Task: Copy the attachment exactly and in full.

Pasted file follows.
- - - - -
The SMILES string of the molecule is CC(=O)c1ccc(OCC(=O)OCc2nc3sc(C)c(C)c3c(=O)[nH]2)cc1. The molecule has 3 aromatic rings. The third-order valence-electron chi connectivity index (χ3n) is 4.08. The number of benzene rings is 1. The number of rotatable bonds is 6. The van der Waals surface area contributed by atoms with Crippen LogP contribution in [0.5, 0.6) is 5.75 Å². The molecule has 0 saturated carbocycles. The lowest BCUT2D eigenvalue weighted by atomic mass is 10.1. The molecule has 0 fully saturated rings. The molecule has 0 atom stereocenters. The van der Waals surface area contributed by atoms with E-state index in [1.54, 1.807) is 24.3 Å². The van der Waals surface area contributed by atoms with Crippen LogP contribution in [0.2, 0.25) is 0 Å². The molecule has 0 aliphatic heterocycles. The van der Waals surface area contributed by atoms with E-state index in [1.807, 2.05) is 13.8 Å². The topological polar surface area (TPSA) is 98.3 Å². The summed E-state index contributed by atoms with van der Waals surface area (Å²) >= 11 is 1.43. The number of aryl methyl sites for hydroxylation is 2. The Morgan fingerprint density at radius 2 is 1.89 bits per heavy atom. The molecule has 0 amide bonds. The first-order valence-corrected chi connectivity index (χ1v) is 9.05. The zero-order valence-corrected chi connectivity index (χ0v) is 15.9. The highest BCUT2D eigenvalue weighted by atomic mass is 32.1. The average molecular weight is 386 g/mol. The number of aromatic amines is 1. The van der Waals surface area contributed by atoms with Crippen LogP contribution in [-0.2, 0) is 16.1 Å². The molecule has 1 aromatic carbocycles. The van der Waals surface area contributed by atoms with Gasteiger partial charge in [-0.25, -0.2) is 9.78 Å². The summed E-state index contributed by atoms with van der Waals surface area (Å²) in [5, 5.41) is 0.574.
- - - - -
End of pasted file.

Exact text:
The SMILES string of the molecule is CC(=O)c1ccc(OCC(=O)OCc2nc3sc(C)c(C)c3c(=O)[nH]2)cc1. The molecule has 3 aromatic rings. The third-order valence-electron chi connectivity index (χ3n) is 4.08. The number of benzene rings is 1. The number of rotatable bonds is 6. The van der Waals surface area contributed by atoms with Crippen LogP contribution in [0.5, 0.6) is 5.75 Å². The molecule has 0 saturated carbocycles. The lowest BCUT2D eigenvalue weighted by atomic mass is 10.1. The molecule has 0 fully saturated rings. The molecule has 0 atom stereocenters. The van der Waals surface area contributed by atoms with E-state index in [1.54, 1.807) is 24.3 Å². The van der Waals surface area contributed by atoms with Crippen LogP contribution in [0.2, 0.25) is 0 Å². The molecule has 0 aliphatic heterocycles. The van der Waals surface area contributed by atoms with E-state index in [1.807, 2.05) is 13.8 Å². The topological polar surface area (TPSA) is 98.3 Å². The summed E-state index contributed by atoms with van der Waals surface area (Å²) >= 11 is 1.43. The number of aryl methyl sites for hydroxylation is 2. The Morgan fingerprint density at radius 2 is 1.89 bits per heavy atom. The molecule has 0 amide bonds. The first-order valence-corrected chi connectivity index (χ1v) is 9.05. The zero-order valence-corrected chi connectivity index (χ0v) is 15.9. The highest BCUT2D eigenvalue weighted by atomic mass is 32.1. The average molecular weight is 386 g/mol. The number of aromatic amines is 1. The van der Waals surface area contributed by atoms with Crippen LogP contribution in [-0.2, 0) is 16.1 Å². The molecule has 1 aromatic carbocycles. The van der Waals surface area contributed by atoms with Gasteiger partial charge in [-0.25, -0.2) is 9.78 Å². The summed E-state index contributed by atoms with van der Waals surface area (Å²) in [5, 5.41) is 0.574.